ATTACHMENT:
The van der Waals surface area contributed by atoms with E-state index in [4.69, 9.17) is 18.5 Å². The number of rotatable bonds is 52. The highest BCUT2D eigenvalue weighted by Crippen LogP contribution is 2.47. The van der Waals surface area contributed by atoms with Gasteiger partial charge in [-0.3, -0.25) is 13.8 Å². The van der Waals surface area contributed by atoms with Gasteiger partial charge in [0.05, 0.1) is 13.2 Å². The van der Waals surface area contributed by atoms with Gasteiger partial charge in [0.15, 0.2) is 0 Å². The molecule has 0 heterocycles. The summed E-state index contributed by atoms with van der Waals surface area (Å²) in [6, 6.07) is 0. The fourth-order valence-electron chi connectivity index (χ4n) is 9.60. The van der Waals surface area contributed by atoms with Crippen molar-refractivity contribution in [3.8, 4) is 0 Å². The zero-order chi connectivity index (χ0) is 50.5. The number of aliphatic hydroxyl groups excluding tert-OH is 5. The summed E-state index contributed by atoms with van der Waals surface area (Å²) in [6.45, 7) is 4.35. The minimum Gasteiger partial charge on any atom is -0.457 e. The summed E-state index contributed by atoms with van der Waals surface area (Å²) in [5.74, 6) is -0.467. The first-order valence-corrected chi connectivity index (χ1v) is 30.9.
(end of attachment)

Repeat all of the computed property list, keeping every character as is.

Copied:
The van der Waals surface area contributed by atoms with E-state index in [4.69, 9.17) is 18.5 Å². The number of rotatable bonds is 52. The highest BCUT2D eigenvalue weighted by Crippen LogP contribution is 2.47. The van der Waals surface area contributed by atoms with Gasteiger partial charge in [-0.3, -0.25) is 13.8 Å². The van der Waals surface area contributed by atoms with Gasteiger partial charge in [0.05, 0.1) is 13.2 Å². The van der Waals surface area contributed by atoms with Gasteiger partial charge in [0.15, 0.2) is 0 Å². The molecule has 0 heterocycles. The summed E-state index contributed by atoms with van der Waals surface area (Å²) in [6, 6.07) is 0. The fourth-order valence-electron chi connectivity index (χ4n) is 9.60. The van der Waals surface area contributed by atoms with Crippen molar-refractivity contribution in [3.8, 4) is 0 Å². The zero-order chi connectivity index (χ0) is 50.5. The number of aliphatic hydroxyl groups excluding tert-OH is 5. The summed E-state index contributed by atoms with van der Waals surface area (Å²) in [6.45, 7) is 4.35. The minimum Gasteiger partial charge on any atom is -0.457 e. The summed E-state index contributed by atoms with van der Waals surface area (Å²) in [5.74, 6) is -0.467. The first-order valence-corrected chi connectivity index (χ1v) is 30.9.